Learn why organizations use key performance indicators (KPIs) to summarize complex data and monitor performance on a daily basis.
- Organizations use many numbers…as they monitor performance on a daily basis.…The most important of these numbers…are called key performance indicators or KPIs.…For example, a retail store chain…might carefully track its sales per square foot.…A higher number means that the company is using its building…more efficiently to generate sales.…A high tech company might track its overall research…and development spending,…as well as the amount it spends on R&D per employee.…It makes sense for all businesses to numerically measure…and monitor customer and employee satisfaction.…
Here's a little history…about key performance indicators or KPIs.…In the 1870s, Albert Fink was an executive…for the Louisville and Nashville Railroad.…The financial panic of 1873 placed financial stress…on the railroad and caused Mr. Fink…to look closely at railroad costs.…He focused on just a few key measures,…the most prominent being the cost per ton mile,…the cost of shipping one ton of freight one mile.…Mr. Fink found that this cost varied dramatically…
In this course, join accounting professors Jim and Kay Stice as they help you discover how to leverage the power of numbers to approach businesses problems and make everyday decisions. They explore the power of ratios and percentages, how to monitor and evaluate your budget, how to forecast the timing and amount of a business loan, and much more.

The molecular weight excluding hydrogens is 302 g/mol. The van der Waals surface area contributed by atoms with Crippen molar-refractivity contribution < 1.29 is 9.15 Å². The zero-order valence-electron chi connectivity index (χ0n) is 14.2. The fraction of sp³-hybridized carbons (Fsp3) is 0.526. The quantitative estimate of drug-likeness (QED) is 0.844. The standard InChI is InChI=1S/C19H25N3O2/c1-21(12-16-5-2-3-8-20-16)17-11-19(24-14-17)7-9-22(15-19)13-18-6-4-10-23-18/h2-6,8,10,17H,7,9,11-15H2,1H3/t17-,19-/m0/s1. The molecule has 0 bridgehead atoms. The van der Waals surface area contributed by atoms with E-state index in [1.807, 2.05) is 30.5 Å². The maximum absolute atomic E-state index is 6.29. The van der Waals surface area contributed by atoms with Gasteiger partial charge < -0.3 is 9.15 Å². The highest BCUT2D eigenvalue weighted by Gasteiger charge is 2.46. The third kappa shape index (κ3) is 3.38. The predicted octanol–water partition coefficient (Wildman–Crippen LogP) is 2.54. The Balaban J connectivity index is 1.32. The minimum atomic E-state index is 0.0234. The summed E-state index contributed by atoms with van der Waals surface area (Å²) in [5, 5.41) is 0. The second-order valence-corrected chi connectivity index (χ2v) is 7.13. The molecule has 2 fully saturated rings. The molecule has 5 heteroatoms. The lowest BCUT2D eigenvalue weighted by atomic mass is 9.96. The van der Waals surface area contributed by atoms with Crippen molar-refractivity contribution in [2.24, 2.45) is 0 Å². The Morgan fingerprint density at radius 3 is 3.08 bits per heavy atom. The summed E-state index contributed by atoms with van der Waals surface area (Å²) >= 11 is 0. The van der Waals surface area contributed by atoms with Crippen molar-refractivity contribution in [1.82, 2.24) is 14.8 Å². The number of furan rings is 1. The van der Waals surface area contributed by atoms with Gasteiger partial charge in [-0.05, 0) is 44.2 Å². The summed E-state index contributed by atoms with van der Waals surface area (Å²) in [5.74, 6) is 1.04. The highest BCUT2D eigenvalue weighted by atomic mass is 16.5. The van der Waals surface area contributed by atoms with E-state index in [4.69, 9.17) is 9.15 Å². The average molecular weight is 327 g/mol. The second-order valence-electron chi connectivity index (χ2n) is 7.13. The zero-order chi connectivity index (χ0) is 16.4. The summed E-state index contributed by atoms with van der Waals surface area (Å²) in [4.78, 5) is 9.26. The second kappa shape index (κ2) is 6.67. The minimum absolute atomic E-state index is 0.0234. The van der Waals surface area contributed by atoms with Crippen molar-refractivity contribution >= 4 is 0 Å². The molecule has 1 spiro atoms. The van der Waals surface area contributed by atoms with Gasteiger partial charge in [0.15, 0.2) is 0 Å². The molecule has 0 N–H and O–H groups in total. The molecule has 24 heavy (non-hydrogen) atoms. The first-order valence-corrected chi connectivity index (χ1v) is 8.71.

LinkedIn Learning (Lynda.com) is a PMI Registered Education Provider. This course qualifies for professional development units (PDUs). To view the activity and PDU details for this course, click here.
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- The power of ratios and percentages
- Growth rates, rule of 72, and extrapolation
- Financial ratios to determine unpaid inventory
- How to convert to percentages
- Variance and the concept of risk
- Numerical planning and everyday decisions
- Creating, monitoring, and evaluating your budget
- Forecasting the timing and amount of a business loan
- The power of compound interest
- Loan payments and interest rates